“The demand for lithium batteries is high, due to their everyday use. This demand will continue to increase drastically as EVs become mainstream. However, mining for lithium used in batteries is not an environmentally-friendly process. Furthermore, most lithium batteries are dumped into landfills at the end of their lifespan, creating environmental waste. We want to further develop and bring to market a method for producing sustainable lithium, resulting in clean and sustainable lithium batteries,” said Bryan Oh, CEO and Co-founder of NEU Battery Materials.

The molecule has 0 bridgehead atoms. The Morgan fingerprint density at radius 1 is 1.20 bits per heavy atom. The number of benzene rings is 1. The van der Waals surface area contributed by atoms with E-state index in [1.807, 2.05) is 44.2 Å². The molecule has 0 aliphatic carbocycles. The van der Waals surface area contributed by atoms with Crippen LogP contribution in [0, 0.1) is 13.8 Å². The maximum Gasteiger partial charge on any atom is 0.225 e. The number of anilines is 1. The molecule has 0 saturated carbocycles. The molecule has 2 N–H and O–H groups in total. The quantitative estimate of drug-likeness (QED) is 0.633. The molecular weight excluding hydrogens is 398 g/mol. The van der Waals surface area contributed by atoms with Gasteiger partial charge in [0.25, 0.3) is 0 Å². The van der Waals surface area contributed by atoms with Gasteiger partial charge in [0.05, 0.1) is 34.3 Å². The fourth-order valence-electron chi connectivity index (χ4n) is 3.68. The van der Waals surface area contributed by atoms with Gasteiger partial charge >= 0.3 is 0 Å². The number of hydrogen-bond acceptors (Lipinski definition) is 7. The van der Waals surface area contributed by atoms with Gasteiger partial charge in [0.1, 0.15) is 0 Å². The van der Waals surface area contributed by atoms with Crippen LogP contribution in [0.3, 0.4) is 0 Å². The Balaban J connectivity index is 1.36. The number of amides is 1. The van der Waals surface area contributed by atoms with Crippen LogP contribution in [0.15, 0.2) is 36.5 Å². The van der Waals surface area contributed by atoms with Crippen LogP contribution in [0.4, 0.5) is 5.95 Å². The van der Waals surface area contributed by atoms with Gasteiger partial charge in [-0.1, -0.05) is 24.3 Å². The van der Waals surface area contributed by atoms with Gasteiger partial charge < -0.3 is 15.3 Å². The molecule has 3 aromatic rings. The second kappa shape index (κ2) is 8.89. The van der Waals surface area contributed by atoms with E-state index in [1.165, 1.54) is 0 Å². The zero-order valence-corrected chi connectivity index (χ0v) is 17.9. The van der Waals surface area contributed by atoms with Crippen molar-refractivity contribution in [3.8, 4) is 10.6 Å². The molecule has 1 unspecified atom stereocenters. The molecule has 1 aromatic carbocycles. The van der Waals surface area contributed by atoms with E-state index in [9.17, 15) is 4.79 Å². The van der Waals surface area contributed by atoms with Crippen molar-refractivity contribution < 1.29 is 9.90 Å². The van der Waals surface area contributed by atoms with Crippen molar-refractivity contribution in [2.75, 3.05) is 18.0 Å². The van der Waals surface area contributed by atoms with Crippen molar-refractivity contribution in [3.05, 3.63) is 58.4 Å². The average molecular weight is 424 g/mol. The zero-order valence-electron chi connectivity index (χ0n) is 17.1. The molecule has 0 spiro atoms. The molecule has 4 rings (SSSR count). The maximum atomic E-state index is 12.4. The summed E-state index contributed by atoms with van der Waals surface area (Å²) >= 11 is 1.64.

World’s first redox targeting technology for lithium iron phosphate battery recycling

NEU Battery Materials is bringing to market a patented electrochemical redox flow recycling process that was originally invented by Associate Professor Wang Qing, Deputy Head, Department of Materials Science and Engineering, NUS College of Design and Engineering. Assoc Prof Wang is Co-Founder and Advisor to NEU Battery Materials.

“I’ve been conducting research in the area of electrochemistry and flow batteries for the past 20 years, and believe that electrochemical battery recycling is the future, set to replace hydrometallurgy and pyrometallurgy. This recycling process is the first time that it has been demonstrated to be possible to recycle lithium from the cheapest battery type – which is the lithium iron phosphate battery. I am delighted that NEU Battery Materials will be commercialising this technology, and demonstrating its use in battery recycling,” said Assoc Prof Wang, Co-founder of NEU Battery Materials.